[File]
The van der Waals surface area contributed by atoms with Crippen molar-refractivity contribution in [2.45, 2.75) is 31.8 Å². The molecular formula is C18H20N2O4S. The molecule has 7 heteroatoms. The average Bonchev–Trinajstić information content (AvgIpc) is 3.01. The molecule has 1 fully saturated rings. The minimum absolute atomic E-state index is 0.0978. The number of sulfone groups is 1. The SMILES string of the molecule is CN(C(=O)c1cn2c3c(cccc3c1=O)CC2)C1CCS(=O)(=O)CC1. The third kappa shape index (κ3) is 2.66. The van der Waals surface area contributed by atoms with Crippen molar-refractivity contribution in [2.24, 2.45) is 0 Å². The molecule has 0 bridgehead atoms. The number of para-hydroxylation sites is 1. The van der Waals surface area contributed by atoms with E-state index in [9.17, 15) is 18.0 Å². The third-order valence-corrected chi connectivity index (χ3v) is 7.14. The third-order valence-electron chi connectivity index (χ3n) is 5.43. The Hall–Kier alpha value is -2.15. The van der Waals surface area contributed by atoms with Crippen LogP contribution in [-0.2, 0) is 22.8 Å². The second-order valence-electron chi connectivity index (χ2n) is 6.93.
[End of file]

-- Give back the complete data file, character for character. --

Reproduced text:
The van der Waals surface area contributed by atoms with Crippen molar-refractivity contribution in [2.45, 2.75) is 31.8 Å². The molecular formula is C18H20N2O4S. The molecule has 7 heteroatoms. The average Bonchev–Trinajstić information content (AvgIpc) is 3.01. The molecule has 1 fully saturated rings. The minimum absolute atomic E-state index is 0.0978. The number of sulfone groups is 1. The SMILES string of the molecule is CN(C(=O)c1cn2c3c(cccc3c1=O)CC2)C1CCS(=O)(=O)CC1. The third kappa shape index (κ3) is 2.66. The van der Waals surface area contributed by atoms with Crippen molar-refractivity contribution in [2.24, 2.45) is 0 Å². The molecule has 0 bridgehead atoms. The number of para-hydroxylation sites is 1. The van der Waals surface area contributed by atoms with E-state index in [9.17, 15) is 18.0 Å². The third-order valence-corrected chi connectivity index (χ3v) is 7.14. The third-order valence-electron chi connectivity index (χ3n) is 5.43. The Hall–Kier alpha value is -2.15. The van der Waals surface area contributed by atoms with Crippen LogP contribution in [-0.2, 0) is 22.8 Å². The second-order valence-electron chi connectivity index (χ2n) is 6.93.